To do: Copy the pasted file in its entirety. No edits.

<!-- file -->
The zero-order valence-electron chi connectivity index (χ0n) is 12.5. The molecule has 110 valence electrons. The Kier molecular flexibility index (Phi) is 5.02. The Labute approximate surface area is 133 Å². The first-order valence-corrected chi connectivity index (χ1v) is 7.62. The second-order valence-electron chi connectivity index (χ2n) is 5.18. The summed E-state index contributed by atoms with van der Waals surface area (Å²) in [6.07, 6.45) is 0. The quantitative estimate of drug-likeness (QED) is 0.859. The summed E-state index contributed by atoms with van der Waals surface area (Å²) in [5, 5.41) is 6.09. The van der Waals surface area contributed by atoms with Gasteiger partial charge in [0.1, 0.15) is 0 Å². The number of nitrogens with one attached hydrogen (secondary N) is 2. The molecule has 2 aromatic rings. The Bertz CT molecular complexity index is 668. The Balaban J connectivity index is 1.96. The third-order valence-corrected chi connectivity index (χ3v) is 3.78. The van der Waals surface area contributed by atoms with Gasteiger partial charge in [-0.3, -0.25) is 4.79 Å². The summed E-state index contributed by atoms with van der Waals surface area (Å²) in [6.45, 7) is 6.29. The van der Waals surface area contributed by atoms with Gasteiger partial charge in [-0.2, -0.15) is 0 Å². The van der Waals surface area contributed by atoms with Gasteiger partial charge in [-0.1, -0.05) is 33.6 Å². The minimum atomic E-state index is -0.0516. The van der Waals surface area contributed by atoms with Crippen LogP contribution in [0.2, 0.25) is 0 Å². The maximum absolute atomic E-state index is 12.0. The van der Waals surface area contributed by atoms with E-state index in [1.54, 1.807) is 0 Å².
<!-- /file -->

The zero-order valence-electron chi connectivity index (χ0n) is 12.5. The molecule has 110 valence electrons. The Kier molecular flexibility index (Phi) is 5.02. The Labute approximate surface area is 133 Å². The first-order valence-corrected chi connectivity index (χ1v) is 7.62. The second-order valence-electron chi connectivity index (χ2n) is 5.18. The summed E-state index contributed by atoms with van der Waals surface area (Å²) in [6.07, 6.45) is 0. The quantitative estimate of drug-likeness (QED) is 0.859. The summed E-state index contributed by atoms with van der Waals surface area (Å²) in [5, 5.41) is 6.09. The van der Waals surface area contributed by atoms with Gasteiger partial charge in [0.1, 0.15) is 0 Å². The number of nitrogens with one attached hydrogen (secondary N) is 2. The molecule has 2 aromatic rings. The Bertz CT molecular complexity index is 668. The Balaban J connectivity index is 1.96. The third-order valence-corrected chi connectivity index (χ3v) is 3.78. The van der Waals surface area contributed by atoms with Gasteiger partial charge in [-0.3, -0.25) is 4.79 Å². The summed E-state index contributed by atoms with van der Waals surface area (Å²) in [6.45, 7) is 6.29. The van der Waals surface area contributed by atoms with Gasteiger partial charge in [-0.2, -0.15) is 0 Å². The van der Waals surface area contributed by atoms with Gasteiger partial charge in [-0.1, -0.05) is 33.6 Å². The minimum atomic E-state index is -0.0516. The van der Waals surface area contributed by atoms with Crippen LogP contribution in [0.2, 0.25) is 0 Å². The maximum absolute atomic E-state index is 12.0. The van der Waals surface area contributed by atoms with E-state index in [1.54, 1.807) is 0 Å².